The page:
This is sad. I’ll tell you that from the start, so you won’t get your hopes up and think maybe it works out. It doesn’t.
Lots of people have tried to help. Friends. Coworkers. Neighbors. Strangers. From the start, they came, walked the streets, posted listings, texted when they thought they’d found something, but still we searched.
On Tuesday, November 26 around 9:30 PM, Dantes and Fiyero escaped. These two sweet kitties got spooked as they entered their great grandma’s house for the first time, and before anyone could do anything, they’d darted out the door and ran off into the night.
A bright spot came the next day when Fiyero was spotted in the attic of my mother-in-law’s garage. With much coaxing, Fiyero came out and into the arms of my daughter.
The search for Dantes continued.
We put up posters, set out kitty litter, trapped some crazy black and white cat (twice), and knocked on door after door. Nothing.
Of course, through all of this we prayed. We pleaded. Every time we sat down to eat and said grace, we asked God to bring Dantes home. Every morning and every night. Please, God. Please bring Dantes home safely.
Since my mother-in-law lives in a separate state from both me and my daughter, we couldn’t continue the search daily. But every week or so, I would go down and walk the streets, go by the shelter, and sit on the back porch of a vacant house in the neighborhood. And I prayed. I prayed so much I thought I might annoy God.
When Christmas approached, we ramped up our efforts. “Bring Dante’s home for Christmas.” I put up fliers on sign posts and at the library. Still nothing, but my heart told me he was still out there.
Over the holiday, a neighbor caught sight of a black cat in his backyard. My daughter and I took off for Virginia, hopeful. The neighbor texted us every time the cat showed up, but we never saw it. Neither of us think this was Dantes. Evidently the neighborhood has a fat cat named Jerry who roams freely and does what he wants.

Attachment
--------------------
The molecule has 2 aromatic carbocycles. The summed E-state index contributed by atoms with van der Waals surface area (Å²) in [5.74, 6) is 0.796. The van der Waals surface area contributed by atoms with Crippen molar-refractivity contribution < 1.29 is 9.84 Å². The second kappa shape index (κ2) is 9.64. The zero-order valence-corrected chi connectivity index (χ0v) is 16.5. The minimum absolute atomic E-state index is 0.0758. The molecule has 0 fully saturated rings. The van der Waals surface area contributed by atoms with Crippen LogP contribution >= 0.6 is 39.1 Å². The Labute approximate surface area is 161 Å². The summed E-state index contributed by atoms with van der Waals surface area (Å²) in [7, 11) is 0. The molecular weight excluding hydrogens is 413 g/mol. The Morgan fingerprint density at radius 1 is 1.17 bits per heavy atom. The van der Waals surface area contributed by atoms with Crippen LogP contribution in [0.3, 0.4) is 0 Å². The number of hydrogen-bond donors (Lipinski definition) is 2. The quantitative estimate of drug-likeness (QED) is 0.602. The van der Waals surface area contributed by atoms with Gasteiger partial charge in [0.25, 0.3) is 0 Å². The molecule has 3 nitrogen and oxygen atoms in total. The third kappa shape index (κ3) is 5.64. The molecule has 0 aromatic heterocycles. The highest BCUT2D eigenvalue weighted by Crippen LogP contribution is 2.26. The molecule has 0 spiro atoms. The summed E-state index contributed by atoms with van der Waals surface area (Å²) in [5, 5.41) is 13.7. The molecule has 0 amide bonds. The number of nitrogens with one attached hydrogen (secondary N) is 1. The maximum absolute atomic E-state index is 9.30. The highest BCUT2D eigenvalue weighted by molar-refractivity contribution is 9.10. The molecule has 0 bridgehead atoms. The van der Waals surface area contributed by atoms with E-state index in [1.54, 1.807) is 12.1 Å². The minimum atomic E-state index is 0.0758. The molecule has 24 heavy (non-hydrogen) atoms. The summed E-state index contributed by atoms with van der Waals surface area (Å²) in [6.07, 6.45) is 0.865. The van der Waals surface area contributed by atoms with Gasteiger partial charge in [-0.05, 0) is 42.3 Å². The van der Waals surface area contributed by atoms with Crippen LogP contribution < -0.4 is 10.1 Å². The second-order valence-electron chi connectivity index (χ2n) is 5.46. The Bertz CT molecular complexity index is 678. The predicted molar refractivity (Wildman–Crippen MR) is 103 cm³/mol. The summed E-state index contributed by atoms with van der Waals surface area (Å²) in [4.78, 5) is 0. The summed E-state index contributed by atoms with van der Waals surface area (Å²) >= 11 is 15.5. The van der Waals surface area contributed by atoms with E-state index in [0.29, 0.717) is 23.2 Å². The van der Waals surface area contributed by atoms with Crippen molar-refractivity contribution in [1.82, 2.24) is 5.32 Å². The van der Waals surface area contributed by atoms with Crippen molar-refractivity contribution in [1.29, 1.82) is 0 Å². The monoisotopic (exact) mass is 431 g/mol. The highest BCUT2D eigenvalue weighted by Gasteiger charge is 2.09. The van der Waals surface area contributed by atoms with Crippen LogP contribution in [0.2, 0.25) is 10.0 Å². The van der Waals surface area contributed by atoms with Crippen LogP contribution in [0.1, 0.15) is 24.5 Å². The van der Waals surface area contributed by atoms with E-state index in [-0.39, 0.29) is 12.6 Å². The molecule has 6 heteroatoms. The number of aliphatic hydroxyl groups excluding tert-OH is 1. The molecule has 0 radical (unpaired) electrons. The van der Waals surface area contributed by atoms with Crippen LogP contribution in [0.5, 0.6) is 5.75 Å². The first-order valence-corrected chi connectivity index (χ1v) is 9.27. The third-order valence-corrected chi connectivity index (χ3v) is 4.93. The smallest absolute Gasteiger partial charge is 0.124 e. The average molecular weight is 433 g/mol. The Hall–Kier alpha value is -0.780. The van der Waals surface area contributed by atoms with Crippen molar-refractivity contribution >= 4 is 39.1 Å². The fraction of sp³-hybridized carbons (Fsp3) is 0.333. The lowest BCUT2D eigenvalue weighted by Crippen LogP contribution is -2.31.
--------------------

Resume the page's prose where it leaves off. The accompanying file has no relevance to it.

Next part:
Jerry was our nemesis.
Still the prayers continued. God is faithful. He loves us. He cares.
Two weeks into January, we got a message from a stranger saying she thought she’d found our cat. A black cat had shown up at their barn the first week of December. She described him. He had a weird meow and growled at the door. All Dantesesque qualities. My daughter jumped in the car, and so did I. My trip is shorter, so I met the little guy first. Almost immediately I knew it wasn’t our cat, but the people were so hopeful. Maybe I was wrong. Maybe this was the answer we’d been praying for. The next day Elizabeth and I visited the little guy.
She knew too. The eyes weren’t right. The fur was too thick. And the wild thing bit me. They quarantined him, put me on antibiotics, and that was that.
Another week passed, and we were approaching the two month mark. I decided to post more pleas with his little face on them.
And then I got the call.
Saturday afternoon. The woman said they had found Dantes. They’d identified him by the chip. I started weeping with joy, but she stopped me. “He was hit by a car. He’s gone.” My heart broke.
This is a story of heartbreak and of a prayer answered with a no.
Some people might say that God needed Dantes or that this is good somehow, but I don’t believe any of that. This is a sad awful thing, and it happened by accident in a careless world. Could it have been stopped? Maybe. If only we’d been in the right place at the right time. You hear stories like that. No coincidences. God put so-and-so at that stoplight right when whats-her-name called for help.
But what about all the times that doesn’t happen? Did God care less for those people in those moments? His love is thorough and deep, and it goes with us through the valleys.
I wanted to blame God. He could have fixed this. Stopped it even, and he didn’t. And the weight of it crushed my heart. There wasn’t this unexplainable feeling of peace that kept the tears from flowing. It hurt. And yes, it was just a cat, but loss is loss. And this loss felt a lot like rejection.
But it wasn’t. Pain, hurt, loss—those things do not change who God is or how he loves. He said no to my prayer, and maybe it broke his heart too.
This is faith. Trusting God when it hurts and doesn’t make sense. Trusting that he loves—that he understands the frail needs of the weak human heart.
So, what do you do when the story doesn’t have a happy ending? You hold on. Hold on to God with all your broken heart and don’t let go.